non-grapenut

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Sounds like your first fruit wine is going great, Troy! Citrus wine must ferments very quickly, and you are correct, the top floating pulp does look just like cornmeal. I use a thick cotton napkin placed in a sieve placed over a 6 cup pitcher. I then use a funnel to place my primary ferment into the carboy. Citrus wines will clear over time, and if not, I have had great success with a bentonite slurry, separating the 5 gallons into 5 individual carboys for easy stirring. Don't worry about the bitterness...if need be, you can always blend this orange with a sweeter wine for a nice surprise!
 

Luc

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Could it finish that quick? Also because of the way I processed the oranges the pulp is on the top, there was some settling I'm sure, but this looks like corn bread on top, and I followed your recommendation and pushed it down several times a day.

In fact I was thinking don't squeeze at all, the must itself taste okay. I didn't add the pectin enzyme before fermenting, but at this point, I am not concerned about the haze as much as I am concerned about the learning process and the completion of this batch.
Indeed a wine can finish that quick.
Normally it takes a bit longer but it is not a thing unheard off.

The bitterness was what I was actually meaning when I told you that I thought it was too long on the lees.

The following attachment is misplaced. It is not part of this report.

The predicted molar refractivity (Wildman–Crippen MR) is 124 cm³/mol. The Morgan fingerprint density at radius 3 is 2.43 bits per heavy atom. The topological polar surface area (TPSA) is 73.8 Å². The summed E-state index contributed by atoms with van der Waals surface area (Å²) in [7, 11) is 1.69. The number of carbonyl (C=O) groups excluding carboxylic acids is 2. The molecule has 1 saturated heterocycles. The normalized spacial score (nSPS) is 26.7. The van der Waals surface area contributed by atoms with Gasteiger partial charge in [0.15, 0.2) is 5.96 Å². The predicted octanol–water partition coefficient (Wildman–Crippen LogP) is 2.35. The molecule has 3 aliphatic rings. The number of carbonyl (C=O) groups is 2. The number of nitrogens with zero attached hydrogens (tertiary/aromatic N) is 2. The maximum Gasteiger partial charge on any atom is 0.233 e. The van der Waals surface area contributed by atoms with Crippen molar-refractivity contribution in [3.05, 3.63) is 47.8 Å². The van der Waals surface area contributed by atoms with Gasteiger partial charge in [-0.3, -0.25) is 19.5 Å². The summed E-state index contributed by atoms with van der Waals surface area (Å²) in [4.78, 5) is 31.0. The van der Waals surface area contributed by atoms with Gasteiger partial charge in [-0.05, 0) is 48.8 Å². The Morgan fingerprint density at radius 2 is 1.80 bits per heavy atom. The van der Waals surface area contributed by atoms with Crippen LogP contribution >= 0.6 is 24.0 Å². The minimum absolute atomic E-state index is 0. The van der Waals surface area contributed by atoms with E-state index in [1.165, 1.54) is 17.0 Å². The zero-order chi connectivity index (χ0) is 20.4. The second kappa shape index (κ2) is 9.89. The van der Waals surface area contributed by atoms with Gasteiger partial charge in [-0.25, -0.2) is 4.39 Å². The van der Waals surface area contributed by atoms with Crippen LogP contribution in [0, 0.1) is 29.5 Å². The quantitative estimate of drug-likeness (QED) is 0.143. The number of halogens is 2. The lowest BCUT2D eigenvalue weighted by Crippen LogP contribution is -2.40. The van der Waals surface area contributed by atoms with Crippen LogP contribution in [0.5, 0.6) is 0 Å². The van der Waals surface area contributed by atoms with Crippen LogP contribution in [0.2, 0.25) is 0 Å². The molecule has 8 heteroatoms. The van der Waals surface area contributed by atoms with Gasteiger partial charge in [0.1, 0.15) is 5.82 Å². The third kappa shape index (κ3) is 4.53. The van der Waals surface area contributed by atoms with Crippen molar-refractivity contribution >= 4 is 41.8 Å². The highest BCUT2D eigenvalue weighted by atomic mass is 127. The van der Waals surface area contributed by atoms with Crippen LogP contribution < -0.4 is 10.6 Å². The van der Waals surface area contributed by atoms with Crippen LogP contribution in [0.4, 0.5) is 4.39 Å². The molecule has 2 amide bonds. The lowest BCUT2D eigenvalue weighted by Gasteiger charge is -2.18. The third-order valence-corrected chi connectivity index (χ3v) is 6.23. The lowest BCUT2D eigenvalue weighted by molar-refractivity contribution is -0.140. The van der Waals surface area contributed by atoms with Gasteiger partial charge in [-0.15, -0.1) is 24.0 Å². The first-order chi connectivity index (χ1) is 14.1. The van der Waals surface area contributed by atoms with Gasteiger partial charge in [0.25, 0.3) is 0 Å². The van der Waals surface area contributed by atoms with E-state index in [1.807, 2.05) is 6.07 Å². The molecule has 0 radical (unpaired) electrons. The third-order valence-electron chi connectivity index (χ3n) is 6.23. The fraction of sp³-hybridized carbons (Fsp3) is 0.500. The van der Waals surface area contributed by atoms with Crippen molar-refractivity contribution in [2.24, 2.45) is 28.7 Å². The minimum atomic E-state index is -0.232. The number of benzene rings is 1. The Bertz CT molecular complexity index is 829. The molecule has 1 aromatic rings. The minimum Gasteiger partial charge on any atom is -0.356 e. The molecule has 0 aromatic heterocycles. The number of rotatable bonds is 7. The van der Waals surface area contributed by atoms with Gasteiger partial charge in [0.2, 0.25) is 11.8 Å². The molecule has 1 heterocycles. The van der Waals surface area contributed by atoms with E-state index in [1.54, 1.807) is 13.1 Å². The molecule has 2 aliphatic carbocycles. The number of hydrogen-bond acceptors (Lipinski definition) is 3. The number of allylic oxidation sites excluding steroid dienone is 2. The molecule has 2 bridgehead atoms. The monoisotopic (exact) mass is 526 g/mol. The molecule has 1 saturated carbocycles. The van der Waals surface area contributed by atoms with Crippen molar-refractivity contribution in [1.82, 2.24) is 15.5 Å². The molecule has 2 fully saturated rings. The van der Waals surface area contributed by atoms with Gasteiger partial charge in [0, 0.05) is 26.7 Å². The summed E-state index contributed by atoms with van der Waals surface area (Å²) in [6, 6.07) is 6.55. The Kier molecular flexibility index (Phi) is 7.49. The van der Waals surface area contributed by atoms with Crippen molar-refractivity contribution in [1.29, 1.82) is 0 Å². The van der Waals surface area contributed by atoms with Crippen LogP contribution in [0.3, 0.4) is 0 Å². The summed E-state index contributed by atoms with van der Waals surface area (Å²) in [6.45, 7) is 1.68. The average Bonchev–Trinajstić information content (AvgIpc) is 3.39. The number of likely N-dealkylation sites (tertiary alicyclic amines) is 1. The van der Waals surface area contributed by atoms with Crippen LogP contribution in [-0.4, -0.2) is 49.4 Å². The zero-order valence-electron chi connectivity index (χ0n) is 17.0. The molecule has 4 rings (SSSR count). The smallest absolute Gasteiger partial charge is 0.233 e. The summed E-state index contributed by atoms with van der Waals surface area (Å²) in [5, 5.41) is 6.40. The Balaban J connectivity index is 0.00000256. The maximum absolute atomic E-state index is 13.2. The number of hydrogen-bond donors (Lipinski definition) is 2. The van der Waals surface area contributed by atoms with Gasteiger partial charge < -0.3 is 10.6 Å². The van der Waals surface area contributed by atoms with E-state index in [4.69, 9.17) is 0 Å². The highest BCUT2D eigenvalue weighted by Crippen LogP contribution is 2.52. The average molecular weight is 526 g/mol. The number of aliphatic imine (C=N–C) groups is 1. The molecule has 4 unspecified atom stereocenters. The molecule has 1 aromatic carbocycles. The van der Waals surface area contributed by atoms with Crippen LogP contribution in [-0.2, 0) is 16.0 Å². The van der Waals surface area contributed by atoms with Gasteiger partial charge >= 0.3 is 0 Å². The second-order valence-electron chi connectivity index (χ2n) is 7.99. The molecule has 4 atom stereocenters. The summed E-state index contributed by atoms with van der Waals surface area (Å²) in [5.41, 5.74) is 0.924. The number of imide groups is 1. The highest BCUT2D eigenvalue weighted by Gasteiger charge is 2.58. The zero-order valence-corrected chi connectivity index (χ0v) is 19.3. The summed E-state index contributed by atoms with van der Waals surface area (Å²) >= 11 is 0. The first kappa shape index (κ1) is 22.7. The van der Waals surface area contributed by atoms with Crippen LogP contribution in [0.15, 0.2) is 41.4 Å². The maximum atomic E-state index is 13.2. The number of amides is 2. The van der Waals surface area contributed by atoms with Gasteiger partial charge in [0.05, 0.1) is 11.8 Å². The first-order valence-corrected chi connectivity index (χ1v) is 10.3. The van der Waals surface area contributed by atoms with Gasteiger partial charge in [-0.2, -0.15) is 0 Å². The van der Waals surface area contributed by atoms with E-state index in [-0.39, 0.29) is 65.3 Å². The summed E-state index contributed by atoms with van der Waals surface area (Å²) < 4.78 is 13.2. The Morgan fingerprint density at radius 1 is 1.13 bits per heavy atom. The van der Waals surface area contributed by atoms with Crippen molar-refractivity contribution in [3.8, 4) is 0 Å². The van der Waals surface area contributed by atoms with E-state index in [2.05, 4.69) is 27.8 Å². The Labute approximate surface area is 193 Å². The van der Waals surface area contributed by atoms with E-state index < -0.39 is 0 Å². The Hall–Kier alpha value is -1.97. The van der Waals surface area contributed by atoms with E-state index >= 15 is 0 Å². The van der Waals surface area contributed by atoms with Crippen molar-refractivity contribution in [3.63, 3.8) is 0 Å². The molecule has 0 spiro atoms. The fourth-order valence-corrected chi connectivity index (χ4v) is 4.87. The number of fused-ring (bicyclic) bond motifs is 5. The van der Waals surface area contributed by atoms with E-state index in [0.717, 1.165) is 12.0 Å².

Bitterness mostly is imparted by the solids being to long in the pulp.
But it will mellow out during aging.

Best is indeed not to squeeze to hard when filtering, or if like you say the must tastes ok do not squeeze at all. Syphoning would be the way to go.

Luc

Blue nylons would suit you best ;)
 
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arcticsid

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LUC, I wasn't able to get any pectin enzyme before it was done fermenting, I have some now, should I add it to the secondary, or is it to late for that?

I realize this may be hazy and I can live with that. Is there anything I can do to encourage the clearing and settling at this point?

I also realize this may take a while to "age" and will need to rack a few more times.

How long do you recommend before I transfer it off the secondary?

Thanks
Troy
 

Luc

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You could still add pectic enzymes now.

pectic enzymes do not work in a high alcohol environment, but this is not such an environment.
Pectics are often added after fermentation has finished.
Look at the thread about the dandelion wine somewhere on this forum where pectic enzymes were added for clearing with success after the wine had finished.

Remember that pectics need a fairly warm environment to do their
job best. Room temperature would be fine.

Cold stabilistation, meaning putting the wine out in the cold around freezing temperature might also do the job. That will take some weeks however.

Look here for my experiments with pectic enzymes and you will know when they will work:

http://wijnmaker.blogspot.com/2008/01/avonturen-op-het-pecto-pad-deel-2.html

Maybe you have noticed that I have never commented or posted on any subject regarding fining agents.
That is because I do not use any, ever. I also never filter.
So no advise on these from me regarding this wine.
Time clears all my wines.

Please let the wine first finish completely before you start using the cold or pectic enzymes to clear it.

Luc